Viewpoint: Our Advocacy is Growing and Making a Difference

Heashot of D'Arcy Robb, GCDD's Executive Director
D’Arcy Robb, Executive Director of GCDD

As I sit down to write this, I’m feeling raw. We just wrapped up Georgia’s General Assembly session, and it was a real mix of wins and losses.

Win – the developmental disability (DD) rate study. All summer, fall, and winter long, we at the Georgia Council on Developmental Disabilities (GCDD) worked in tandem with multiple other organizations to press the case for why a rate increase was so critically needed. Thank all that is good – it worked. 

“You all did a good job making the case,” a person deep inside the state budget process told me. “It was a heavy lift, but it was the right thing to do.” Maybe I’m going too deeply into semantics here, but I love how the phrase is used – “you all.” There were so many of us advocating, disability organizations and individual advocates alike, that it was a “you all” kind of operation, for sure. Our state leaders heard us and got behind us – the rate study was supported in Governor Kemp’s budget and by the House and Senate alike. 

Heartbreak – only 100 waivers were approved after 500 were approved last year and 513 the year before. Only 100 new NOW/COMP waivers were added to the budget. From a dollar and cents perspective, it’s true that the rate study was a major investment, which, unfortunately, can make it harder to get additional investments like waivers. But it’s also true that Georgia’s fiscal effort on adult DD services is among the lowest in the Southeast. Most importantly, thousands of Georgians and their families still await much-needed services.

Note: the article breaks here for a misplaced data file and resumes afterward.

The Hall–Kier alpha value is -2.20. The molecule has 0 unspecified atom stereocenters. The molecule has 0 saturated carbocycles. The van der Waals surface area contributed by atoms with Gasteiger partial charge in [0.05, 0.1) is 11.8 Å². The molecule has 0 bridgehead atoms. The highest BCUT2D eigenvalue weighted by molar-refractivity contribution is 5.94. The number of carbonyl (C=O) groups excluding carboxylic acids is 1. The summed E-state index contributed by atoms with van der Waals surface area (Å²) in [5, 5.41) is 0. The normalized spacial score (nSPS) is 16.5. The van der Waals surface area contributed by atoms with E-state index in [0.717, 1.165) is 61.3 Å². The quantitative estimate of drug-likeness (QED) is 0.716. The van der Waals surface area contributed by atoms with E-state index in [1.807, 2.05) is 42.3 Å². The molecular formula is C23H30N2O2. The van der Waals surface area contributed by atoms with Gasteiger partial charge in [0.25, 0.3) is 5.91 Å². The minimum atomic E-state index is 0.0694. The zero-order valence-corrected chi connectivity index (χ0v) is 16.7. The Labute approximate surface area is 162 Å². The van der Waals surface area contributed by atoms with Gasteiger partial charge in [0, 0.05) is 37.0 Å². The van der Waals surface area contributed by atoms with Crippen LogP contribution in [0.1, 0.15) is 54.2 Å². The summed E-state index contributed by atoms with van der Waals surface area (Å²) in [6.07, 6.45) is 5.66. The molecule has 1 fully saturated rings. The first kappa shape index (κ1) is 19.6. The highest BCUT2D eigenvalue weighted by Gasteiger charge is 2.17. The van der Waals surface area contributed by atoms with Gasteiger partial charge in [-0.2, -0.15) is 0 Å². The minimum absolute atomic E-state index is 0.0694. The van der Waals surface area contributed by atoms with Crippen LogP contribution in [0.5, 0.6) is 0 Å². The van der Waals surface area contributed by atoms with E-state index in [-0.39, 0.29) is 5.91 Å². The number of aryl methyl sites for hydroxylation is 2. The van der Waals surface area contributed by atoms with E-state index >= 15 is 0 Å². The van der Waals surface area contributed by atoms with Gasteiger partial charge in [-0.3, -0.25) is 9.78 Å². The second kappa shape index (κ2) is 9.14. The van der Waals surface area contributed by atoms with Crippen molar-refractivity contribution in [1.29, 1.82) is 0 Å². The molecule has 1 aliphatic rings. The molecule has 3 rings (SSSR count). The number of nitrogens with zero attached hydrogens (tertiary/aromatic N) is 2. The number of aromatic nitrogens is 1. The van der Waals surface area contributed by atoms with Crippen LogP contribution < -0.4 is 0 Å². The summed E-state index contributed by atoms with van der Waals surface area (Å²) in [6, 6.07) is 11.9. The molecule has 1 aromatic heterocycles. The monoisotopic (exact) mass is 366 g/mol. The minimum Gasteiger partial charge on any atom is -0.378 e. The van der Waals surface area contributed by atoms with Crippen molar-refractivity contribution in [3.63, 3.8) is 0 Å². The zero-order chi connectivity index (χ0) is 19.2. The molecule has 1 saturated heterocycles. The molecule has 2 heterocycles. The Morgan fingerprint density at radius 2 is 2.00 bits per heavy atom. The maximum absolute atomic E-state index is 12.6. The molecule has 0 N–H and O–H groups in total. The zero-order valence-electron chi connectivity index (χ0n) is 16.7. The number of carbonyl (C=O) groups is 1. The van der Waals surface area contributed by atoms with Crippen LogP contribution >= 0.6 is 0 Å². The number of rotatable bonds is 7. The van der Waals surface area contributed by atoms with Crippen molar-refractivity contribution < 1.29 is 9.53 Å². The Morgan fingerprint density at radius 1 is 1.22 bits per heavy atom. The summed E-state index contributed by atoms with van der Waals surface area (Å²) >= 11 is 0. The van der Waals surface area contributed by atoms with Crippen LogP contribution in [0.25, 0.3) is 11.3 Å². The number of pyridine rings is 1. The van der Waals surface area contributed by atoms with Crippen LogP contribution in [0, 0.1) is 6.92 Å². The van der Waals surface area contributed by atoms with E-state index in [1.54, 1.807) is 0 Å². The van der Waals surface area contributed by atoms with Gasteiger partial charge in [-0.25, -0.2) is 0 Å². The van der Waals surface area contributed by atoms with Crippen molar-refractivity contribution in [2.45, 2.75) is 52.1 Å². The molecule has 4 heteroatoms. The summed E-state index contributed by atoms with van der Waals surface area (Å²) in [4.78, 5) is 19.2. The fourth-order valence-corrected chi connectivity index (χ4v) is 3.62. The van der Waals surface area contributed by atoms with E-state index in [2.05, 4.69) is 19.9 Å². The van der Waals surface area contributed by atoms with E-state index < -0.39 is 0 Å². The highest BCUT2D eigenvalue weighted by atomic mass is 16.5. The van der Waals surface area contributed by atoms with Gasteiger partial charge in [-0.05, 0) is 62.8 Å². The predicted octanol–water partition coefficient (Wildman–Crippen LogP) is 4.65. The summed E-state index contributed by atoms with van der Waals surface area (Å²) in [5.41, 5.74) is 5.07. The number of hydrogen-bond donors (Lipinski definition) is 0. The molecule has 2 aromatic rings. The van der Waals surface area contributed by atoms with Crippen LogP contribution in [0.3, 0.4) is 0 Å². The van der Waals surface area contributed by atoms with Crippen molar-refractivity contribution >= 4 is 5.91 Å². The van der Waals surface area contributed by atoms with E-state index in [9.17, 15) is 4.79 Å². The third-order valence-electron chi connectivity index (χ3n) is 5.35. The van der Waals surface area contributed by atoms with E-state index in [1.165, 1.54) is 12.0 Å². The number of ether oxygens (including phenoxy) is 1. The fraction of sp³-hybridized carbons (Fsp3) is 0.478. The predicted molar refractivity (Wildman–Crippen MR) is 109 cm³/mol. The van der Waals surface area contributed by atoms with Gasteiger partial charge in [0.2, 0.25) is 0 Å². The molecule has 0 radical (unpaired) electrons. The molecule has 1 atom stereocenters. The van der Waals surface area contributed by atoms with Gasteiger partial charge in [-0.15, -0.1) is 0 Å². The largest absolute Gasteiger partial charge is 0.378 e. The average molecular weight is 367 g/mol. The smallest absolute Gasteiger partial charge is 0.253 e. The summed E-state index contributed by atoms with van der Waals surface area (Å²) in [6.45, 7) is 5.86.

Infographic of advocacy resultsI think of our advocacy like a snowball. The rate study was a huge step in an excellent direction for Georgia. Now, we keep going to ensure that every Georgian with a DD receives the supports they need when they need them. 

Another beautiful win was the passage of Senate Bill 384, Georgia as a Model Employer. With the passage of Senate Bill 384, every state agency will get training and technical assistance to support them with the recruitment and retention of employees with disabilities. The idea of Georgia as a Model Employer grew wings this year, thanks to its inclusion by Lieutenant Governor Jones on his priority list. And, once again, we brought our best “you all” advocacy muscle to the effort. Disability advocates were all over the capitol on Advocacy Days, educating lawmakers about the contributions people with disabilities can make to the workforce. 

This year, GCDD saw another terrific win for inclusive post-secondary education (IPSE). Last year, IPSE grants were legislatively created and partially funded in the state budget. This year, they were fully funded, putting IPSE within reach of a new group of students for the first time. 

We didn’t get everything we worked so hard for during the legislative session this year. Both, the effort to end the sub-minimum wage and create an Intellectual and Developmental Disabilities (I/DD) Commission in Georgia gained traction. Still, they failed to make it across the finish line. Talk about two heartbreaks on the final day – we were this close! 

However, I remind myself we are not only the beloved community. Our community is resilient, creative, and determined. Together, we will keep working to get where we need to be. 

Let’s stay focused and continue strong in our advocacy to ensure that changes for the better will continue.

D’Arcy Robb
Executive Director